By Muzamal Iqbal
The worldwide release of Super Smash Bros. Ultimate for the Nintendo Switch has blown the world away, with its huge character roster, stages, and various modes to play.
The fifth in Nintendo’s Super Smash Bros. series, the game features a diverse character roster from different series such as Ryu from the Street Fighters, Link from the Legend of Zelda and Bayonetta from the Bayonetta. Many more fighters from other series are included, bringing the roster size into a staggering 71 fighters (excluding custom fighters).
One of the major changes in the series is always the mechanics of the game, whether it be small changes like the move-sets of some characters, or major additions like new stages. A new story mode, “The World of Light,” where you must free the spirits of iconic fighters from Super Smash Bros. as you battle against one of the most powerful bosses in the series, is entertaining for returning veterans and newcomers alike.
But if you’re not into that kind of story, there are many modes like “classic mode” where you choose a fighter as you fight your way through different scenarios such as fighting an army of other fighters or fighting a singular, more powerful fighter. Another mode, called “Mob Smash” is a mode in which you pick between “Century Smash” where you fight an army of 100 custom characters, “All-Star Smash” where you fight against all of the fighters you have unlocked via story or just playing any of the other modes, and “Cruel Smash” where you fight against a mixture of custom characters with an artificial intelligence to mess you up at every chance they get, making it more difficult than the other modes.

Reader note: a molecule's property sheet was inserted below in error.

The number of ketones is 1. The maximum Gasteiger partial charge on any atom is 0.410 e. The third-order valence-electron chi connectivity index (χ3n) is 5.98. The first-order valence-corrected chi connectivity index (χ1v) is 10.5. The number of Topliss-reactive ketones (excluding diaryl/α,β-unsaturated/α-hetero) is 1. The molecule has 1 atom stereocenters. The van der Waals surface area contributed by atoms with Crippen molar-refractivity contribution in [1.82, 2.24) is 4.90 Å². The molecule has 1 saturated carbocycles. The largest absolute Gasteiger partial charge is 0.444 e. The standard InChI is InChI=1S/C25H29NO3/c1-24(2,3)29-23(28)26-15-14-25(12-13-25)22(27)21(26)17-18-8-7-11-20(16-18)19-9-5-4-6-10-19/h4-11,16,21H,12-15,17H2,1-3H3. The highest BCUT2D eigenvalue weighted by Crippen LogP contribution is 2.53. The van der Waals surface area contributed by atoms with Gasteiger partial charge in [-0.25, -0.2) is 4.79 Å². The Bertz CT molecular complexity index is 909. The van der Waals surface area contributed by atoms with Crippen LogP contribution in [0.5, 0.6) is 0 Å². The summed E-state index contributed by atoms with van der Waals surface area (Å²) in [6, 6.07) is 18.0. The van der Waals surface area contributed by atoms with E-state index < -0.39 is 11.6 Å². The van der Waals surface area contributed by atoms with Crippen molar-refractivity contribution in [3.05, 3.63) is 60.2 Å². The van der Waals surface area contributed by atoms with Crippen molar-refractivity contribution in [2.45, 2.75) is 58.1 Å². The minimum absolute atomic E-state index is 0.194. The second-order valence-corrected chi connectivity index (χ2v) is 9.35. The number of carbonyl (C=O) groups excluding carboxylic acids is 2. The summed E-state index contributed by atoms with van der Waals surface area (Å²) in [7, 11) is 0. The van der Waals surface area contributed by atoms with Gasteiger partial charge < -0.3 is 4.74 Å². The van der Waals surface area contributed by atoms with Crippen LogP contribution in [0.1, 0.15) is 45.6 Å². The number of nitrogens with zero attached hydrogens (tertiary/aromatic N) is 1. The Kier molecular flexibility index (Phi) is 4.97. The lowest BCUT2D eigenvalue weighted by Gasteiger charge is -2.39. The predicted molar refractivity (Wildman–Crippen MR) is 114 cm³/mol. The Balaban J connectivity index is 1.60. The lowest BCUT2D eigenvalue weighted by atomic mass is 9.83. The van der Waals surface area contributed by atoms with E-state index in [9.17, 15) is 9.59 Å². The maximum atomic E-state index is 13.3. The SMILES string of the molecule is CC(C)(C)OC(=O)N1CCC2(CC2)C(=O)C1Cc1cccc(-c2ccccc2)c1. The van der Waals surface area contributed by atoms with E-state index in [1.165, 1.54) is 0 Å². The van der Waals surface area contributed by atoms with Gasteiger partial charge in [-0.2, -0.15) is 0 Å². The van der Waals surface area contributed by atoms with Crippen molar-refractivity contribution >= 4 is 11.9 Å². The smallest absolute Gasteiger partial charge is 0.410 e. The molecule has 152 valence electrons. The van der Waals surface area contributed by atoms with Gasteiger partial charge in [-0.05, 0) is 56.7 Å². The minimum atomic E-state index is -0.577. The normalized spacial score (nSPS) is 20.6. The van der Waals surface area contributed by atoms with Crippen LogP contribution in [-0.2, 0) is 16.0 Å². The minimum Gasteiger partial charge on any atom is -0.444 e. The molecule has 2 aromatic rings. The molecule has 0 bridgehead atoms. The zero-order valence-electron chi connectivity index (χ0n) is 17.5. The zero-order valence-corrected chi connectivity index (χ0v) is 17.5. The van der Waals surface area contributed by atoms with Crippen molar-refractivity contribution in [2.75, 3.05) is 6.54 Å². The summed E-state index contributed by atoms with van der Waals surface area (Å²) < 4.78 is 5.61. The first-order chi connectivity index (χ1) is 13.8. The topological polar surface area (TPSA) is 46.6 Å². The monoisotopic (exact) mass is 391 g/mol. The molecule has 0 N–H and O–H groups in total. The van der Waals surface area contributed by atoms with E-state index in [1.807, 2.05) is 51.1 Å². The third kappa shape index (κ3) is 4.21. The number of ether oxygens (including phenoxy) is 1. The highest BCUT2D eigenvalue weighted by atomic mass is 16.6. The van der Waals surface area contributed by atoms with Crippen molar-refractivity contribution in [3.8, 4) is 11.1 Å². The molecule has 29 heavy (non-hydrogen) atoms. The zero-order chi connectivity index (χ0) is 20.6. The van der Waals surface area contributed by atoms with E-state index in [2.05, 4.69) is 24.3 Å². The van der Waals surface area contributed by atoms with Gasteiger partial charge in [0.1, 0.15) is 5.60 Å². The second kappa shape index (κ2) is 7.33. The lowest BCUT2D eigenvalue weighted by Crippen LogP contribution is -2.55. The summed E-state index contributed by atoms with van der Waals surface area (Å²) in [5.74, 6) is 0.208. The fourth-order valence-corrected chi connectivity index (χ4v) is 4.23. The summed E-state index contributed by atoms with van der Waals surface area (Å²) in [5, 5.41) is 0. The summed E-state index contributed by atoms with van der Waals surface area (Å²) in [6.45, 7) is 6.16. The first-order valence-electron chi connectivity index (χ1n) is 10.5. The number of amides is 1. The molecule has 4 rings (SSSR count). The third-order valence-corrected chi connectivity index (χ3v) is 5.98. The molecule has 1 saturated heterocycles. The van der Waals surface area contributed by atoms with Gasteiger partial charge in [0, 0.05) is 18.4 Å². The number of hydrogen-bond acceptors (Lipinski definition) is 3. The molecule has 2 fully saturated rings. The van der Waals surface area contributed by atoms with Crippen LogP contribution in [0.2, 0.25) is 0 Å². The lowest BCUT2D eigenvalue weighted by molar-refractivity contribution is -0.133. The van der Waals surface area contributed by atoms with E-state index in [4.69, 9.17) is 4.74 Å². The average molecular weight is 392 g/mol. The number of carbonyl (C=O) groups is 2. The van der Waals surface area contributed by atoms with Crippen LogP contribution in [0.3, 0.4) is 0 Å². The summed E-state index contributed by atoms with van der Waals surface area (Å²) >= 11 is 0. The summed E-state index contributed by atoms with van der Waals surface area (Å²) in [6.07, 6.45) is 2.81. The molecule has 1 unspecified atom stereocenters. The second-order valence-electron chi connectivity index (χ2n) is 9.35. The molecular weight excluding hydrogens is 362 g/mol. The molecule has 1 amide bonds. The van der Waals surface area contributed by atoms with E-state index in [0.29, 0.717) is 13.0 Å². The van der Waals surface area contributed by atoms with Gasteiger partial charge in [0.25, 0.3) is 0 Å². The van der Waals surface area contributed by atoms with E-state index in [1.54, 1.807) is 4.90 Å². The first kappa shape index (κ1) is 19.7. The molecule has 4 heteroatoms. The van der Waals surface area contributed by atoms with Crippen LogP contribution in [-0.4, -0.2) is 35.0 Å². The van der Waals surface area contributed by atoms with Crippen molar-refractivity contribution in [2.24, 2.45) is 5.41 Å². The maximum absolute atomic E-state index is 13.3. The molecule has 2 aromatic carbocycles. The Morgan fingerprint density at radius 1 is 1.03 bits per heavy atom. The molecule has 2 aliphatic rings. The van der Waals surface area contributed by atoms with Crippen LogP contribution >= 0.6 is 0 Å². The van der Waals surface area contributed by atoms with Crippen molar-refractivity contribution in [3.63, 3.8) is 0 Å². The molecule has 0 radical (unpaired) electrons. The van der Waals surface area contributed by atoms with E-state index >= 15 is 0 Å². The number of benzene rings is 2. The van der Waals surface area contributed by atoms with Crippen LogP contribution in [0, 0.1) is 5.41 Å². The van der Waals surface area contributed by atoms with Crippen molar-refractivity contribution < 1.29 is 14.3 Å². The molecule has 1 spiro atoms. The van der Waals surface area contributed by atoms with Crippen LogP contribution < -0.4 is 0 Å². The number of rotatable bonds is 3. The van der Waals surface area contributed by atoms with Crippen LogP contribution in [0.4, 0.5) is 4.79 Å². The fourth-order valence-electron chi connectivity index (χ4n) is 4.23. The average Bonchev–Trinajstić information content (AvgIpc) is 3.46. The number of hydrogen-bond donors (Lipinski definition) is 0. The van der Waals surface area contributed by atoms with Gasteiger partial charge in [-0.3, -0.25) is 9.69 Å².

The main modes, though, are the “Smash” and “online” modes, both of which are basically the same, but with a few key differences. The “Smash” mode is the main mode of the game and includes local play. The main goal of this mode is to launch your opponent out of the stage, whether it be a CPU or an actual person. You can do this in a few different ways, and those ways change depending on the fighter and stage. The “online” mode, though, solely focuses on playing, well, online! In this mode, you can play against friends or other random people around the globe. The only problem is, though, that the online doesn’t really work. You can play with a friend, but random matchmaking makes it highly possible that you might not get the items you want.
This all comes together with the games expansive soundtrack. With a total of 24 hours and 31 minutes of music, the player will never find a match to be boring. The soundtrack consists of music from series like “Gerudo Valley” from The Legend of Zelda or “Jump Up, Superstar” from Super Mario Odyssey, as well as brand new music such as “Lifelight” and returning music like “Final Destination” from the Smash series, all of which has been remixed for a new feel.
Super Smash Bros. Ultimate, with its various modes, fighters, and stages, is easily one of the best in the series. Its different gameplay elements make sure the player is never bored, and this is amplified by the online mode, which makes the game potentially infinite in its possibilities as you encounter different players with different styles to play. The one and only flaw is that the story becomes repetitive in some aspects, but with five “challenger packs” that will each add a new fighter, stage, and music track slated to come out in a year or two, there is little reason not to get this masterpiece of a game.